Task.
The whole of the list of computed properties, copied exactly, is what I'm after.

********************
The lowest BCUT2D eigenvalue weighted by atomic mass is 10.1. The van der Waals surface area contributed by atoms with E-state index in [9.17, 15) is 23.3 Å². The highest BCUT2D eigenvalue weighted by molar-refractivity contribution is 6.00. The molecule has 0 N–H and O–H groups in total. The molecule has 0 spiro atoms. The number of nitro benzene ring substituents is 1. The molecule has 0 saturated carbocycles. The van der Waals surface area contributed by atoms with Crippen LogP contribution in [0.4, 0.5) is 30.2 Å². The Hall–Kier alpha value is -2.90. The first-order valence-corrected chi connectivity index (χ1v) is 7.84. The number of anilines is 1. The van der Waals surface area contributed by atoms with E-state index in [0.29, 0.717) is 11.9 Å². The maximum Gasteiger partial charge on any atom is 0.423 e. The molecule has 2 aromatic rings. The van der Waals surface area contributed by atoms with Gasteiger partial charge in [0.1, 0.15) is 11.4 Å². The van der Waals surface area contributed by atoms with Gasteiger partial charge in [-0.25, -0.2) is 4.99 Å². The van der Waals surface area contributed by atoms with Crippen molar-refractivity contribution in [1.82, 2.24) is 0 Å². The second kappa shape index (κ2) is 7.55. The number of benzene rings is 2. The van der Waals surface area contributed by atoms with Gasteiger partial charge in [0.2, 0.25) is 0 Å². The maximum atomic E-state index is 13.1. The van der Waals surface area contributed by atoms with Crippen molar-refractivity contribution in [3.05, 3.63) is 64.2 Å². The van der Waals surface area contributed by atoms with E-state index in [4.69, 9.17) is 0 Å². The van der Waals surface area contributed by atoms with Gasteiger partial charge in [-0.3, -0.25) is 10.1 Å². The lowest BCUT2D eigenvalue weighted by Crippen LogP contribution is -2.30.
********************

The lowest BCUT2D eigenvalue weighted by atomic mass is 10.1. The van der Waals surface area contributed by atoms with E-state index in [9.17, 15) is 23.3 Å². The highest BCUT2D eigenvalue weighted by molar-refractivity contribution is 6.00. The molecule has 0 N–H and O–H groups in total. The molecule has 0 spiro atoms. The number of nitro benzene ring substituents is 1. The molecule has 0 saturated carbocycles. The van der Waals surface area contributed by atoms with Crippen LogP contribution in [0.4, 0.5) is 30.2 Å². The Hall–Kier alpha value is -2.90. The first-order valence-corrected chi connectivity index (χ1v) is 7.84. The number of anilines is 1. The van der Waals surface area contributed by atoms with E-state index in [0.29, 0.717) is 11.9 Å². The maximum Gasteiger partial charge on any atom is 0.423 e. The molecule has 2 aromatic rings. The van der Waals surface area contributed by atoms with Gasteiger partial charge in [0.1, 0.15) is 11.4 Å². The van der Waals surface area contributed by atoms with Gasteiger partial charge in [-0.25, -0.2) is 4.99 Å². The van der Waals surface area contributed by atoms with Crippen molar-refractivity contribution in [1.82, 2.24) is 0 Å². The second kappa shape index (κ2) is 7.55. The number of benzene rings is 2. The van der Waals surface area contributed by atoms with Gasteiger partial charge in [0.2, 0.25) is 0 Å². The maximum atomic E-state index is 13.1. The van der Waals surface area contributed by atoms with Crippen molar-refractivity contribution in [3.05, 3.63) is 64.2 Å². The van der Waals surface area contributed by atoms with E-state index in [4.69, 9.17) is 0 Å². The van der Waals surface area contributed by atoms with Gasteiger partial charge in [-0.3, -0.25) is 10.1 Å². The lowest BCUT2D eigenvalue weighted by Crippen LogP contribution is -2.30.